- setting timeframes during the election process including a timeframe for employees to choose to move to a new employer (elect to transfer)
- requiring that the old employer give the new employer detailed information on each employee that is transferring
- introducing a mechanism for apportioning liabilities for service-related entitlements between employers where the parties are unable to agree between themselves
- giving the new employer protection from unjustified increases in employee costs or changes to terms and conditions of employment
- exempting SMEs from having to take on employees affected by the work changing hands.
This change amends the good faith provisions that require an employer to give an employee relevant information where they are proposing to make a decision that will, or is likely to, have an adverse effect on the continuation of that employee’s employment. It aims to clarify what information employees are entitled to during restructures or other situations where their continued employment is at risk.
An employer must give the affected employee relevant confidential information about themselves. An employer does not have to give the affected employee confidential information about another employee if doing so would involve an unwarranted disclosure of the affairs of that person.
An employer does not have to give confidential information that legally must stay confidential, or where there is a good reason to keep the information confidential.
These changes do not affect an employer’s obligations under the Official Information Act 1982 or the Privacy Act 1993.
Employees should still know the identity of their accuser or the nature of allegations made against them unless there is good reason to keep this information confidential.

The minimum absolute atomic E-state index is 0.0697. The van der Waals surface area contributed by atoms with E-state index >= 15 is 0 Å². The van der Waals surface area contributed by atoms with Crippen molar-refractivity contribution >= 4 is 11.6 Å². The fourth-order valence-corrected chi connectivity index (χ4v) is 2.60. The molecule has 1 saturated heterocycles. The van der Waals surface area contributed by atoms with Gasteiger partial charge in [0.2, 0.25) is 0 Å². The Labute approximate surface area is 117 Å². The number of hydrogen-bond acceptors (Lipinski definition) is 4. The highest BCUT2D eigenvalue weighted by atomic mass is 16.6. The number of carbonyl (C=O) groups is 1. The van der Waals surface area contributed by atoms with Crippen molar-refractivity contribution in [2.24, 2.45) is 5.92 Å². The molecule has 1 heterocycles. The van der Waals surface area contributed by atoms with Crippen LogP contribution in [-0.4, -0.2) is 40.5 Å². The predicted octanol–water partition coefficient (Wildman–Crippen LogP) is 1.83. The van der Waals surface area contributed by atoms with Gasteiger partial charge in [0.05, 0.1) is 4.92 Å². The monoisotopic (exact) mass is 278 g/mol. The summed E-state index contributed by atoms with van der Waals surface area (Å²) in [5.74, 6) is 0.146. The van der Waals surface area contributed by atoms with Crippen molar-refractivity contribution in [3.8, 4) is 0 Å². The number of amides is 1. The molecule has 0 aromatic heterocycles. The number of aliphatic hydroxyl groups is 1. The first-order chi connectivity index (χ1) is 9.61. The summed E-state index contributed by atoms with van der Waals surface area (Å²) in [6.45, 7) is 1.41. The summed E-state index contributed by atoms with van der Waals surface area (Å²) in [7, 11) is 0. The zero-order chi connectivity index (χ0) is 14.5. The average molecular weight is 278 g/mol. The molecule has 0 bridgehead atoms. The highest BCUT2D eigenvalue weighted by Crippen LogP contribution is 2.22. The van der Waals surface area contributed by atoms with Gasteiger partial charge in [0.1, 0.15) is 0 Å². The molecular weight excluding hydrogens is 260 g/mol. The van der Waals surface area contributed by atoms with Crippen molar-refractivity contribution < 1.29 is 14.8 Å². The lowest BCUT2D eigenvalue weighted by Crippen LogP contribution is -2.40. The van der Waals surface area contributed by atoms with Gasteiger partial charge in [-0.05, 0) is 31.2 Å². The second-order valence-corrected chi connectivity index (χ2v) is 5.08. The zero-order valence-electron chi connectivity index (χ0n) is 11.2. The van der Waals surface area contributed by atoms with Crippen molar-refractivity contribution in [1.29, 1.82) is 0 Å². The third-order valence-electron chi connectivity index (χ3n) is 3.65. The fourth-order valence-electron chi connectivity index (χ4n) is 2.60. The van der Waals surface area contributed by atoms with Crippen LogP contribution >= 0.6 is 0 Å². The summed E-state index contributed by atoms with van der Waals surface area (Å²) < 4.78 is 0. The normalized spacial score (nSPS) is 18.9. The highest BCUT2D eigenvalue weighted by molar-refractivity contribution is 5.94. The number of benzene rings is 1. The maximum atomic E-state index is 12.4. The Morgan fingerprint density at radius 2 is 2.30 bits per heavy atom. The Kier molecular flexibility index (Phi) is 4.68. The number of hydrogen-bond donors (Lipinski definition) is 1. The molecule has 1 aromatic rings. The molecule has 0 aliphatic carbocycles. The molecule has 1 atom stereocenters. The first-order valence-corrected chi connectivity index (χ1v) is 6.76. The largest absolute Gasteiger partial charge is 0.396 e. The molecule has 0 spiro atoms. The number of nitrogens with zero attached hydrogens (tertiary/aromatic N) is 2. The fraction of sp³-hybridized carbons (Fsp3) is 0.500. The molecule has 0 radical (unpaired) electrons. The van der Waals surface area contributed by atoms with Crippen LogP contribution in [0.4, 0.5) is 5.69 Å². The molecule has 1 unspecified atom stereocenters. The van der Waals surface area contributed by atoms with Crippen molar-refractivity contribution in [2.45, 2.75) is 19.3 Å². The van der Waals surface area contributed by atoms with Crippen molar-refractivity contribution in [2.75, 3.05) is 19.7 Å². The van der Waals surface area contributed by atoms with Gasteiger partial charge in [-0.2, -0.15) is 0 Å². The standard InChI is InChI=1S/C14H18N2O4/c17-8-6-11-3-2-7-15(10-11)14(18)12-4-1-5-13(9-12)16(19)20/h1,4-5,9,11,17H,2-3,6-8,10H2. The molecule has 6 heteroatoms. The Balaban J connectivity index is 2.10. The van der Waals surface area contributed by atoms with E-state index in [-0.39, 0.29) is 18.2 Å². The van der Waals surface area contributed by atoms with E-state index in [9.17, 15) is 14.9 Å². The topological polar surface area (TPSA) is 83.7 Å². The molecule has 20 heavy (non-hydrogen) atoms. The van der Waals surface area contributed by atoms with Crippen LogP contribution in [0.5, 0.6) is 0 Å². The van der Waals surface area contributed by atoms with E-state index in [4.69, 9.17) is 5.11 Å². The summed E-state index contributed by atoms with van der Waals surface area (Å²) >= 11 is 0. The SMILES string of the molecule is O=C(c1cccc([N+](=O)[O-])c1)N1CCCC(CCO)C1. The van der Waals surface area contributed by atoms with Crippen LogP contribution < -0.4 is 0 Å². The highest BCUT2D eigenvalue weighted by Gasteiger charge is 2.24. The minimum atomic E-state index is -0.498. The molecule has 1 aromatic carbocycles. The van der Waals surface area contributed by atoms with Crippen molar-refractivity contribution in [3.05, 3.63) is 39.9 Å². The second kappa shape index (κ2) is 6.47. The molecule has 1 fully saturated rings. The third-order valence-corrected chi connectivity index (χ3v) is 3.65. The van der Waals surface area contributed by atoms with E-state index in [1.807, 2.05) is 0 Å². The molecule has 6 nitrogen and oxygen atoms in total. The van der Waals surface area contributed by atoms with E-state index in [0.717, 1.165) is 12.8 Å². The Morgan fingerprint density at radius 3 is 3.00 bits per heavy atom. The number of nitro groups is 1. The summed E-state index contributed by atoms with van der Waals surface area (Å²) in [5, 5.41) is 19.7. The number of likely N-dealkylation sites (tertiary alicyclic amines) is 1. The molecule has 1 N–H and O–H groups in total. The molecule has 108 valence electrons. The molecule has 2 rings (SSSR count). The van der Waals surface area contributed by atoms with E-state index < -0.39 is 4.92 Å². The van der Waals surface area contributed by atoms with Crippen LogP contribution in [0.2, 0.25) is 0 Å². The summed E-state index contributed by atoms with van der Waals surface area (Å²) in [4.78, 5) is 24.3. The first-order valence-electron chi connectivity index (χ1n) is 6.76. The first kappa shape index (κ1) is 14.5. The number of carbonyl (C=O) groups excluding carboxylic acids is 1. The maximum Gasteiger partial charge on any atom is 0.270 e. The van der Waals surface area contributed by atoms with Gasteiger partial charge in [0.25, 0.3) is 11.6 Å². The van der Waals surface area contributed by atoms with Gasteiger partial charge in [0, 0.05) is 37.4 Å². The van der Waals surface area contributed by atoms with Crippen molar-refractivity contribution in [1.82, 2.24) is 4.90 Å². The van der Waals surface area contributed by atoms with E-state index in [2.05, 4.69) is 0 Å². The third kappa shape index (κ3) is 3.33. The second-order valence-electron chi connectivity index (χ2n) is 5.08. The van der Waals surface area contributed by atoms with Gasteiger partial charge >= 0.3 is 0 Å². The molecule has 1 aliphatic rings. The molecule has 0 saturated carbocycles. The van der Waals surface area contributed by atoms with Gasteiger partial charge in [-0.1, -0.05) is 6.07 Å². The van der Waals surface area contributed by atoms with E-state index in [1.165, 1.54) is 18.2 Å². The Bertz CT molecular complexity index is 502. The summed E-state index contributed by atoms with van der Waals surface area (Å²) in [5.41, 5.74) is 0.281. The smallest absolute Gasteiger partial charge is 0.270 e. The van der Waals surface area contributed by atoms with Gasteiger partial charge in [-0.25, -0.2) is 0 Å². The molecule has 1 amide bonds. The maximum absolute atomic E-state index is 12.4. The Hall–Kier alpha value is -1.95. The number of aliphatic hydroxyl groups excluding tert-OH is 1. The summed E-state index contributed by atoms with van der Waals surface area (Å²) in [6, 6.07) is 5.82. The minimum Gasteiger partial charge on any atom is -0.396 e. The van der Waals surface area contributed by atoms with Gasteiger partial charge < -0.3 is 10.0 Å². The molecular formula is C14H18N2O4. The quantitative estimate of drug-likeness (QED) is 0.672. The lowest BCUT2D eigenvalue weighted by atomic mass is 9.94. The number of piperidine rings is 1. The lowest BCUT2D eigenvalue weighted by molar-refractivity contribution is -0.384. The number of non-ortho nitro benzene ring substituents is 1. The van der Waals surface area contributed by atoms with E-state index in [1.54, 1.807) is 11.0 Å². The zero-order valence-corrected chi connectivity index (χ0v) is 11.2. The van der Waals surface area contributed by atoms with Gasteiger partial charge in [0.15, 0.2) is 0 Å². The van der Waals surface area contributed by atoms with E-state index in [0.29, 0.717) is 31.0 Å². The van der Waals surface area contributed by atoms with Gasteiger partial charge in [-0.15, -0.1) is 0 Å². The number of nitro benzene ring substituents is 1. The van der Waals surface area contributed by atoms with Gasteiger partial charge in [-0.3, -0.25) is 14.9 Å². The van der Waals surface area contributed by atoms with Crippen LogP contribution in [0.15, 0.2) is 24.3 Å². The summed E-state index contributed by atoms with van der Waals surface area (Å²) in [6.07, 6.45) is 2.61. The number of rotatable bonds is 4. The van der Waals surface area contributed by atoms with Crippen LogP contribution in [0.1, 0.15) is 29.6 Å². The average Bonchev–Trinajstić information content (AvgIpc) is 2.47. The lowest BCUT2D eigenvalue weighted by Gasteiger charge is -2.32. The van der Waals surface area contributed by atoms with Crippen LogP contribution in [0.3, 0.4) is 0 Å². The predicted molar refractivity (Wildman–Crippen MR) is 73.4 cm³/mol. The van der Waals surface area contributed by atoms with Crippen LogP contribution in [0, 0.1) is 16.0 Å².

Collective bargaining framework
The changes to collective bargaining aim to increase choice and flexibility in the collective bargaining framework, reduce ineffective bargaining, and improve fairness and balance in bargaining requirements. The key changes are:
- providing that the duty of good faith does not require parties to reach a collective agreement. Parties will be able to ask the Authority to declare that bargaining has ended
- allowing employers to opt out of multi-employer bargaining from the start
- removing the 30-day rule that gives non-union members who are new employees, the terms and conditions from the collective agreement
- allowing proportionate pay reductions as a response to partial strikes
- requiring advanced written notice of any proposed strikes and lockouts in all sectors.
Employment Relations Authority
The changes introduce requirements for when and how the Authority must give determinations. At an investigation meeting’s conclusion, the Authority must (where practical):
- give an oral determination, and a written record of that determination within one month, or
- give an oral indication of the Authority’s preliminary findings to the parties (unless extra evidence is provided) and deliver a written determination within three months of the investigation meeting or when extra evidence is provided, whichever is later.
The Authority can only reserve its determination if there are good reasons why it is not practical to give either an oral determination or indication of preliminary findings. A reserved determination must be delivered within three months of either the investigation meeting or any extra evidence being provided, whichever is later.
The Authority can also decide matters without holding an investigation meeting. In these situations, the Authority must give a written determination within three months of receiving evidence from the parties.
The Chief of the Authority can extend these timeframes, if they are satisfied that there are exceptional circumstances.